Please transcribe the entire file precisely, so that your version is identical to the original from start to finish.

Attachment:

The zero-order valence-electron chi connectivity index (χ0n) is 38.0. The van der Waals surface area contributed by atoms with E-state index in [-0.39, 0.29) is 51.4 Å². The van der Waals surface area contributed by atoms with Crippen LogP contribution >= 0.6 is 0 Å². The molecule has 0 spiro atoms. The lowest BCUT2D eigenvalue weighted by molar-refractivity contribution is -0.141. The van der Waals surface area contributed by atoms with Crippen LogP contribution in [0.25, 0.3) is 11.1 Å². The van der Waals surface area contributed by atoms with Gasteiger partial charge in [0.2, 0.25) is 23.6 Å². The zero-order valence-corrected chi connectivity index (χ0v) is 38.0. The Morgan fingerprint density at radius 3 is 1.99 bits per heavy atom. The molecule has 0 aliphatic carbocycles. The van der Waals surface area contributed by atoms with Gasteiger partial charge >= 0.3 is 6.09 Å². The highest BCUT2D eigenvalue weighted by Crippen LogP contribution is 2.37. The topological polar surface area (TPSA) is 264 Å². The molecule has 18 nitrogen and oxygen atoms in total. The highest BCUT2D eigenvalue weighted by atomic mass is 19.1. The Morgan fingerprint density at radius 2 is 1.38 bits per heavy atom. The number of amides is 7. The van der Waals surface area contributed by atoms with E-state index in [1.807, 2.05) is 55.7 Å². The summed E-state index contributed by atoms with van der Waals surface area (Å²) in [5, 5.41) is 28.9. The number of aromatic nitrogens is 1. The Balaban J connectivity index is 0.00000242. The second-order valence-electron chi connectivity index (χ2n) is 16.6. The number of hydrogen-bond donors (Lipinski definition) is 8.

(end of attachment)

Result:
The zero-order valence-electron chi connectivity index (χ0n) is 38.0. The van der Waals surface area contributed by atoms with E-state index in [-0.39, 0.29) is 51.4 Å². The van der Waals surface area contributed by atoms with Crippen LogP contribution >= 0.6 is 0 Å². The molecule has 0 spiro atoms. The lowest BCUT2D eigenvalue weighted by molar-refractivity contribution is -0.141. The van der Waals surface area contributed by atoms with Crippen LogP contribution in [0.25, 0.3) is 11.1 Å². The van der Waals surface area contributed by atoms with Gasteiger partial charge in [0.2, 0.25) is 23.6 Å². The zero-order valence-corrected chi connectivity index (χ0v) is 38.0. The Morgan fingerprint density at radius 3 is 1.99 bits per heavy atom. The molecule has 0 aliphatic carbocycles. The van der Waals surface area contributed by atoms with Gasteiger partial charge >= 0.3 is 6.09 Å². The highest BCUT2D eigenvalue weighted by Crippen LogP contribution is 2.37. The topological polar surface area (TPSA) is 264 Å². The molecule has 18 nitrogen and oxygen atoms in total. The highest BCUT2D eigenvalue weighted by atomic mass is 19.1. The Morgan fingerprint density at radius 2 is 1.38 bits per heavy atom. The number of amides is 7. The van der Waals surface area contributed by atoms with E-state index in [1.807, 2.05) is 55.7 Å². The summed E-state index contributed by atoms with van der Waals surface area (Å²) in [5, 5.41) is 28.9. The number of aromatic nitrogens is 1. The Balaban J connectivity index is 0.00000242. The second-order valence-electron chi connectivity index (χ2n) is 16.6. The number of hydrogen-bond donors (Lipinski definition) is 8.